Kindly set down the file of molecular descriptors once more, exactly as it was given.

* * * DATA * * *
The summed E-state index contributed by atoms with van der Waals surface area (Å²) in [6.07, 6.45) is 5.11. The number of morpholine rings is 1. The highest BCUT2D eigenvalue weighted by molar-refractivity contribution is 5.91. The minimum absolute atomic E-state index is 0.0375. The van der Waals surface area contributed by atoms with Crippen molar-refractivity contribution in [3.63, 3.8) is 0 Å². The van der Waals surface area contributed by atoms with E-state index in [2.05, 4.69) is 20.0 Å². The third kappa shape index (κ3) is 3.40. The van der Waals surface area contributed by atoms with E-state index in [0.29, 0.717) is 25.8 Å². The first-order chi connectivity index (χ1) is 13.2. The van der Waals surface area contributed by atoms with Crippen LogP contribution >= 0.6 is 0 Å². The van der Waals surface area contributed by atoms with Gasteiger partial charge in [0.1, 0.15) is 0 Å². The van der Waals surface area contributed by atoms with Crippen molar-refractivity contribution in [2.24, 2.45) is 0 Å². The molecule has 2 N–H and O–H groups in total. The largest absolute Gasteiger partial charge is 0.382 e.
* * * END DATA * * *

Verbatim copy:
The summed E-state index contributed by atoms with van der Waals surface area (Å²) in [6.07, 6.45) is 5.11. The number of morpholine rings is 1. The highest BCUT2D eigenvalue weighted by molar-refractivity contribution is 5.91. The minimum absolute atomic E-state index is 0.0375. The van der Waals surface area contributed by atoms with Crippen molar-refractivity contribution in [3.63, 3.8) is 0 Å². The van der Waals surface area contributed by atoms with E-state index in [2.05, 4.69) is 20.0 Å². The third kappa shape index (κ3) is 3.40. The van der Waals surface area contributed by atoms with E-state index in [0.29, 0.717) is 25.8 Å². The first-order chi connectivity index (χ1) is 13.2. The van der Waals surface area contributed by atoms with Crippen LogP contribution >= 0.6 is 0 Å². The van der Waals surface area contributed by atoms with Gasteiger partial charge in [0.1, 0.15) is 0 Å². The van der Waals surface area contributed by atoms with Crippen molar-refractivity contribution in [2.24, 2.45) is 0 Å². The molecule has 2 N–H and O–H groups in total. The largest absolute Gasteiger partial charge is 0.382 e.